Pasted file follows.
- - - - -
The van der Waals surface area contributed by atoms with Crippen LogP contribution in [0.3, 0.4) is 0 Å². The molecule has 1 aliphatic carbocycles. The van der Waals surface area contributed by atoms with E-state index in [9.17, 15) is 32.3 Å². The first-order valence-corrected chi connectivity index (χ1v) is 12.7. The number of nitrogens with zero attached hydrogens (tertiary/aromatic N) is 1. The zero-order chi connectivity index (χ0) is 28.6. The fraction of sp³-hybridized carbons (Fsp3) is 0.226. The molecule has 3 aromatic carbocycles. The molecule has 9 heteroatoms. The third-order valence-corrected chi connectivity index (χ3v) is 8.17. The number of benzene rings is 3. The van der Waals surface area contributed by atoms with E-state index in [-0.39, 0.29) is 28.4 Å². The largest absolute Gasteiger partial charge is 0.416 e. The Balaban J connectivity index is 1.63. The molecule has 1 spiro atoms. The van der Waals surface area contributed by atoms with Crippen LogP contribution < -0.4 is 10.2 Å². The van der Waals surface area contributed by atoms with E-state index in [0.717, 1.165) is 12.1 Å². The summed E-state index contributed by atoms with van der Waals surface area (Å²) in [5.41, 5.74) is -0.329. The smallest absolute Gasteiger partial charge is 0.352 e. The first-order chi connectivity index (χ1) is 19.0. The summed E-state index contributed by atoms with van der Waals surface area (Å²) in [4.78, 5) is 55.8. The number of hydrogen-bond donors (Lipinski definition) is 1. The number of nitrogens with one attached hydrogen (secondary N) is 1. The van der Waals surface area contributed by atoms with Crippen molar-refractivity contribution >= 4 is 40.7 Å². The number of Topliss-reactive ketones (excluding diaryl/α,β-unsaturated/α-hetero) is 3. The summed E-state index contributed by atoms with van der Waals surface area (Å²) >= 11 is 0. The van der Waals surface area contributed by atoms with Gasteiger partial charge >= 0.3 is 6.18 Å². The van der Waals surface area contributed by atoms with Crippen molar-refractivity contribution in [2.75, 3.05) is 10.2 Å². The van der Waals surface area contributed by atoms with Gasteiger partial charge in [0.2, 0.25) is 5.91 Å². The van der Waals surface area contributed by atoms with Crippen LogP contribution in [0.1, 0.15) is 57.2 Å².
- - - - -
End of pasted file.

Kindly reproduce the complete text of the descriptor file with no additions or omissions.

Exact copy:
The van der Waals surface area contributed by atoms with Crippen LogP contribution in [0.3, 0.4) is 0 Å². The molecule has 1 aliphatic carbocycles. The van der Waals surface area contributed by atoms with E-state index in [9.17, 15) is 32.3 Å². The first-order valence-corrected chi connectivity index (χ1v) is 12.7. The number of nitrogens with zero attached hydrogens (tertiary/aromatic N) is 1. The zero-order chi connectivity index (χ0) is 28.6. The fraction of sp³-hybridized carbons (Fsp3) is 0.226. The molecule has 3 aromatic carbocycles. The molecule has 9 heteroatoms. The third-order valence-corrected chi connectivity index (χ3v) is 8.17. The number of benzene rings is 3. The van der Waals surface area contributed by atoms with E-state index in [-0.39, 0.29) is 28.4 Å². The largest absolute Gasteiger partial charge is 0.416 e. The Balaban J connectivity index is 1.63. The molecule has 1 spiro atoms. The van der Waals surface area contributed by atoms with Crippen LogP contribution < -0.4 is 10.2 Å². The van der Waals surface area contributed by atoms with E-state index in [0.717, 1.165) is 12.1 Å². The summed E-state index contributed by atoms with van der Waals surface area (Å²) in [5.41, 5.74) is -0.329. The smallest absolute Gasteiger partial charge is 0.352 e. The first-order chi connectivity index (χ1) is 19.0. The summed E-state index contributed by atoms with van der Waals surface area (Å²) in [4.78, 5) is 55.8. The number of hydrogen-bond donors (Lipinski definition) is 1. The number of nitrogens with one attached hydrogen (secondary N) is 1. The van der Waals surface area contributed by atoms with Crippen molar-refractivity contribution >= 4 is 40.7 Å². The number of Topliss-reactive ketones (excluding diaryl/α,β-unsaturated/α-hetero) is 3. The summed E-state index contributed by atoms with van der Waals surface area (Å²) >= 11 is 0. The van der Waals surface area contributed by atoms with Gasteiger partial charge >= 0.3 is 6.18 Å². The van der Waals surface area contributed by atoms with Crippen molar-refractivity contribution in [2.75, 3.05) is 10.2 Å². The van der Waals surface area contributed by atoms with Gasteiger partial charge in [0.2, 0.25) is 5.91 Å². The van der Waals surface area contributed by atoms with Crippen LogP contribution in [0.1, 0.15) is 57.2 Å².